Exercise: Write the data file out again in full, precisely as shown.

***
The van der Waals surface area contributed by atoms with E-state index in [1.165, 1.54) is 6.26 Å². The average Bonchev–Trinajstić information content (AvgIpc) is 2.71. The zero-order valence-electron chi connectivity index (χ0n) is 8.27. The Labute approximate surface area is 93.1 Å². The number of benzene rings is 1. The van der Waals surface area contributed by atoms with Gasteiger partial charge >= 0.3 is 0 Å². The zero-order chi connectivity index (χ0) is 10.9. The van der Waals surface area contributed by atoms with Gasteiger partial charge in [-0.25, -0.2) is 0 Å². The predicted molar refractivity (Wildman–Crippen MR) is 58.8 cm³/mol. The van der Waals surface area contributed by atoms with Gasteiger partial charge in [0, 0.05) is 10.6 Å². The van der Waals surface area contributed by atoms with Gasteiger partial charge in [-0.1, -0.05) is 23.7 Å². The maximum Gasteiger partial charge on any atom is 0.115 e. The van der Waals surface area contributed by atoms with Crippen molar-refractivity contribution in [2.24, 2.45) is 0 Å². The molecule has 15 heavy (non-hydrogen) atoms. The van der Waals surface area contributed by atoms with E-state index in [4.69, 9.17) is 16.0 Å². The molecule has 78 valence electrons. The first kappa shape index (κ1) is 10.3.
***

The van der Waals surface area contributed by atoms with E-state index in [1.165, 1.54) is 6.26 Å². The average Bonchev–Trinajstić information content (AvgIpc) is 2.71. The zero-order valence-electron chi connectivity index (χ0n) is 8.27. The Labute approximate surface area is 93.1 Å². The number of benzene rings is 1. The van der Waals surface area contributed by atoms with Gasteiger partial charge >= 0.3 is 0 Å². The zero-order chi connectivity index (χ0) is 10.9. The van der Waals surface area contributed by atoms with Gasteiger partial charge in [-0.25, -0.2) is 0 Å². The predicted molar refractivity (Wildman–Crippen MR) is 58.8 cm³/mol. The van der Waals surface area contributed by atoms with Gasteiger partial charge in [0, 0.05) is 10.6 Å². The van der Waals surface area contributed by atoms with Gasteiger partial charge in [-0.1, -0.05) is 23.7 Å². The maximum Gasteiger partial charge on any atom is 0.115 e. The van der Waals surface area contributed by atoms with Crippen molar-refractivity contribution in [2.24, 2.45) is 0 Å². The molecule has 15 heavy (non-hydrogen) atoms. The van der Waals surface area contributed by atoms with E-state index in [4.69, 9.17) is 16.0 Å². The molecule has 78 valence electrons. The first kappa shape index (κ1) is 10.3.